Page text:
Photo Retouching Is the Digital Skincare That Equalizes Us All
Everyone’s face looks the same at 500 percent magnification: curvy and abstract, like a big fun skate park.
Photo by Tony Tulathimutte.
This Is Fine. is a weekly newsletter about the highly personal tactics people use to make the world feel less harrowing. In this edition, Tony Tulathimutte tells us about the freaky pleasures of retouching people's zits. Sign up here to receive a new essay about a dealing-with-life strategy via This Is Fine. each Sunday evening, just when you likely need it most.
Recently I started taking author photos for my friends and students as a side gig, mostly to write off my new camera as a business expense. Writers often don’t get a lot of sunlight, but not in the way that gives them nice skin, and when you put them in front of a camera, they act like they’ve been hit by the Eye of Sauron. So I’ve also been doing a lot of digital retouching, and having a lot of weird fun with it.
Usually when I hear about photo retouching, it’s being criticized for promoting unrealistic beauty standards; apps like FaceTune and Meitu have automated and extended the practice to selfies, and most of the latest smartphone cameras make all kinds of secret adjustments to their photos the moment you snap them, so un-doctored photos might not even exist much longer. But when I’m working on a photo, I have no interest in making anyone paler or thinner. What I’m doing is more like digital skincare: I’m just over here trying to get writers to look less tired.
When I work on my photos, I’m mostly using the healing brush tool in Adobe Lightroom, which lets you take smoother skin from one part of the picture and graft it over another, in the effort to make it less fruit-textured: the cheeks, achenes of the nose, avocado escarpments of forehead and chin. Click on a blemish and it vanishes; if it made a little popping sound, it would be the most addictive video game known to God or man. Click and drag and you can trowel away a bruised eye bag. Sometimes the algorithm gets confused and transplants a nostril into a forehead, or an eye into a cheekbone, but it’s easy to fix. You can neutralize redness with a -45 green tint, +.5 exposure brush, and it’s nice to boost the eyes by bringing up the highlights and saturation a little. I will leave a zit in if I think it has personality. My Virgo self loves this tweaky stuff. I don't think there's much poetry behind it—nothing too symbolic, just a lot of consideration of blackheads and T-zones and flyaways.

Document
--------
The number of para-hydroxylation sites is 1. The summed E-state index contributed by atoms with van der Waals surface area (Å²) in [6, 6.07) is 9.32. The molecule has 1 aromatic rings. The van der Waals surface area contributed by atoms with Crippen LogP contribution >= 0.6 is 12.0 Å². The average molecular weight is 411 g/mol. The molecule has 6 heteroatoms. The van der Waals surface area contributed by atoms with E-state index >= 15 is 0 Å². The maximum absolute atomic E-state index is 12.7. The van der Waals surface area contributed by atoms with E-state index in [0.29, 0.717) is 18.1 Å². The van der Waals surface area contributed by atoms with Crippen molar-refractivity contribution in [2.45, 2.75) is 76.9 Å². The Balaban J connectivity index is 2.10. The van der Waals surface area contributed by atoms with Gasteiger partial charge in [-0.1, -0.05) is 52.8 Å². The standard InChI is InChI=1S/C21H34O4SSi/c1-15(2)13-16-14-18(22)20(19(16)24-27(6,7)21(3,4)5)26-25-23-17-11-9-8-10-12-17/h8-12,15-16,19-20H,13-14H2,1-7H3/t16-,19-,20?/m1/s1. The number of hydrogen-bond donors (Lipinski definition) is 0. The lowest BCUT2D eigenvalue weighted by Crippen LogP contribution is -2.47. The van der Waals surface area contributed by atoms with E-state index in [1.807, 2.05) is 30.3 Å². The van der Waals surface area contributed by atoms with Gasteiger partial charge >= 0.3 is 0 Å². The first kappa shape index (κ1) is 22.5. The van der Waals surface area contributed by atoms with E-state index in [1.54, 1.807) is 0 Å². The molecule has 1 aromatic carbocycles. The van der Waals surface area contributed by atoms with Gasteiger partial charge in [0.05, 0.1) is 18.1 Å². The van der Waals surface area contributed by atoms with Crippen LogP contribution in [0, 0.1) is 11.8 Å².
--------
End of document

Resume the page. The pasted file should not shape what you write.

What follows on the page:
Part of why I like retouching is that it’s so unlike me. I’m pathologically crafts-averse, to the point where I almost got held back in second grade because I wouldn’t touch Cray-Pas with my hands. (This was framed as proof of emotional immaturity.) I don’t know anything about framing or composition, not even enough to know how bad I am, which feels great. Maybe what I'm advocating isn’t so much photo retouching as being enthusiastically bad at things.
It’s true that I’m a scratcher and a picker; if I find a trace of an ingrown hair anywhere on my body, I will cancel my evening plans to spend a few luxurious hours prospecting it with two dirty fingernails. Then suddenly it’s 3 AM and I’m staring into a full-length mirror in the dark thinking about the time my mom said I didn’t have a girlfriend because I’m always touching my face. I don’t know what I have against it, but, as a work-from-home guy, that’s not my biggest problem with self-touching, and there are other ways I waste time staring at bodies on my computer.
The way you deal with a portrait you’re retouching is pretty much the opposite of watching porn. You use both hands, and it’s not easy to be horny while adjusting mask opacity over nose pores. You spend an hour or two surveying the same still picture, not just seeing but working over the whole thing inch by inch. Everyone’s face looks the same at 500 percent magnification: curvy and abstract, like a big fun skate park.
When I do my own face, I acquaint myself with new and interesting creases and shadows. I check to see if any of the picking damage I’ve done has stuck, and where it has, I try to undo it. Though I cannot say what effect this has had on my dating life, I keep the self-retouching light—because I don’t want to do the photo version of writing self-insert fanfic, and because my face and I have been enemies for so long, we’ve come to respect each other. We’re not so different, me and I. The more you brush away the temporary stuff—rashes, oily spots, sweater lint—the easier it is to see the deceptively stable person that’s there.